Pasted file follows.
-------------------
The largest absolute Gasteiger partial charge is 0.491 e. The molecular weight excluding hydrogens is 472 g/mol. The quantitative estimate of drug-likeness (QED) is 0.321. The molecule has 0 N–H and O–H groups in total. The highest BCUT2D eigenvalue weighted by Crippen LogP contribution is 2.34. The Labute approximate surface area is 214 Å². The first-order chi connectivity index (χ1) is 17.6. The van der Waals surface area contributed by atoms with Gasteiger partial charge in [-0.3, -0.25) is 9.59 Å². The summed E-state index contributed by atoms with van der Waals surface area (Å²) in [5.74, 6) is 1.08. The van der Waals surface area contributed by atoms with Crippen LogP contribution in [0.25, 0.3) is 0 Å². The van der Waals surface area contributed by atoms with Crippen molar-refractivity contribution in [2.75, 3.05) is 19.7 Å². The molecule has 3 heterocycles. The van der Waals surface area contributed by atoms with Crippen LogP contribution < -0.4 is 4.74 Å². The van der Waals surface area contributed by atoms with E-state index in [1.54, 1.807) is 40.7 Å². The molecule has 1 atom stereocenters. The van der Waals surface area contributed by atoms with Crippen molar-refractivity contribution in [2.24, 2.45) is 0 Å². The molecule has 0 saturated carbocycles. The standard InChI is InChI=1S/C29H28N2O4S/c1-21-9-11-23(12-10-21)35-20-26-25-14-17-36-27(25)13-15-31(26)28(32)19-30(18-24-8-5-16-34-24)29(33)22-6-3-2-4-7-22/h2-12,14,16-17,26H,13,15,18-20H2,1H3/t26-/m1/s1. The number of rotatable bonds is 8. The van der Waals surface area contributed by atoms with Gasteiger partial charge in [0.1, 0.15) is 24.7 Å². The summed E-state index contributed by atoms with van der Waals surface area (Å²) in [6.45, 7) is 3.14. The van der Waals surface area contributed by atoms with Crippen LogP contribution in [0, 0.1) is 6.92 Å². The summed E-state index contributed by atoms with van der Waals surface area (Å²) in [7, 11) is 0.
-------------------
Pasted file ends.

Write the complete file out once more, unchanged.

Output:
The largest absolute Gasteiger partial charge is 0.491 e. The molecular weight excluding hydrogens is 472 g/mol. The quantitative estimate of drug-likeness (QED) is 0.321. The molecule has 0 N–H and O–H groups in total. The highest BCUT2D eigenvalue weighted by Crippen LogP contribution is 2.34. The Labute approximate surface area is 214 Å². The first-order chi connectivity index (χ1) is 17.6. The van der Waals surface area contributed by atoms with Gasteiger partial charge in [-0.3, -0.25) is 9.59 Å². The summed E-state index contributed by atoms with van der Waals surface area (Å²) in [5.74, 6) is 1.08. The van der Waals surface area contributed by atoms with Crippen LogP contribution in [0.25, 0.3) is 0 Å². The van der Waals surface area contributed by atoms with Crippen molar-refractivity contribution in [2.75, 3.05) is 19.7 Å². The molecule has 3 heterocycles. The van der Waals surface area contributed by atoms with Crippen LogP contribution < -0.4 is 4.74 Å². The van der Waals surface area contributed by atoms with E-state index in [1.54, 1.807) is 40.7 Å². The molecule has 1 atom stereocenters. The van der Waals surface area contributed by atoms with Crippen molar-refractivity contribution in [2.24, 2.45) is 0 Å². The molecule has 0 saturated carbocycles. The standard InChI is InChI=1S/C29H28N2O4S/c1-21-9-11-23(12-10-21)35-20-26-25-14-17-36-27(25)13-15-31(26)28(32)19-30(18-24-8-5-16-34-24)29(33)22-6-3-2-4-7-22/h2-12,14,16-17,26H,13,15,18-20H2,1H3/t26-/m1/s1. The number of rotatable bonds is 8. The van der Waals surface area contributed by atoms with Gasteiger partial charge in [0.1, 0.15) is 24.7 Å². The summed E-state index contributed by atoms with van der Waals surface area (Å²) in [6.45, 7) is 3.14. The van der Waals surface area contributed by atoms with Crippen LogP contribution in [0, 0.1) is 6.92 Å². The summed E-state index contributed by atoms with van der Waals surface area (Å²) in [7, 11) is 0.